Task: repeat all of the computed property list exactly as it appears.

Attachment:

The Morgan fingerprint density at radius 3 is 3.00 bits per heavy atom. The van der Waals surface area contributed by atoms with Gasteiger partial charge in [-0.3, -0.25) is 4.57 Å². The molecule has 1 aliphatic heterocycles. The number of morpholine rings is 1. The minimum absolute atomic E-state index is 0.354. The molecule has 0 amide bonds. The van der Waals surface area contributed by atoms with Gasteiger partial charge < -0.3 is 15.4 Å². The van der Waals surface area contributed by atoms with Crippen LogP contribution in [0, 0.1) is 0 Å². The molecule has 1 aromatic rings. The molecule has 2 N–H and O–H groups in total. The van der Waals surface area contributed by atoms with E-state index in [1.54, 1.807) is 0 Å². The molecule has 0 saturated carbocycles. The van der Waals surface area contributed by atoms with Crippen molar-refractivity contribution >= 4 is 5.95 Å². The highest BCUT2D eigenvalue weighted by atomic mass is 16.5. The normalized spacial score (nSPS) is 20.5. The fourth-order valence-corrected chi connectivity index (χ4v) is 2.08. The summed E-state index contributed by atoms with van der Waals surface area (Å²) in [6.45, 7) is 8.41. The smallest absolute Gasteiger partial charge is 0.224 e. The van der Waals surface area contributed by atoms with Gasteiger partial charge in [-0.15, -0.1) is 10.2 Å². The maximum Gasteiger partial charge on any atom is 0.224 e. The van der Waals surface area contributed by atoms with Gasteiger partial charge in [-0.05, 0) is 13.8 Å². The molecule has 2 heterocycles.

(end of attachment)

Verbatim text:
The Morgan fingerprint density at radius 3 is 3.00 bits per heavy atom. The van der Waals surface area contributed by atoms with Gasteiger partial charge in [-0.3, -0.25) is 4.57 Å². The molecule has 1 aliphatic heterocycles. The number of morpholine rings is 1. The minimum absolute atomic E-state index is 0.354. The molecule has 0 amide bonds. The van der Waals surface area contributed by atoms with Gasteiger partial charge < -0.3 is 15.4 Å². The van der Waals surface area contributed by atoms with Crippen LogP contribution in [0, 0.1) is 0 Å². The molecule has 1 aromatic rings. The molecule has 2 N–H and O–H groups in total. The van der Waals surface area contributed by atoms with E-state index in [1.54, 1.807) is 0 Å². The molecule has 0 saturated carbocycles. The van der Waals surface area contributed by atoms with Crippen molar-refractivity contribution >= 4 is 5.95 Å². The highest BCUT2D eigenvalue weighted by atomic mass is 16.5. The normalized spacial score (nSPS) is 20.5. The fourth-order valence-corrected chi connectivity index (χ4v) is 2.08. The summed E-state index contributed by atoms with van der Waals surface area (Å²) in [6.45, 7) is 8.41. The smallest absolute Gasteiger partial charge is 0.224 e. The van der Waals surface area contributed by atoms with Gasteiger partial charge in [-0.15, -0.1) is 10.2 Å². The maximum Gasteiger partial charge on any atom is 0.224 e. The van der Waals surface area contributed by atoms with Gasteiger partial charge in [-0.05, 0) is 13.8 Å². The molecule has 2 heterocycles.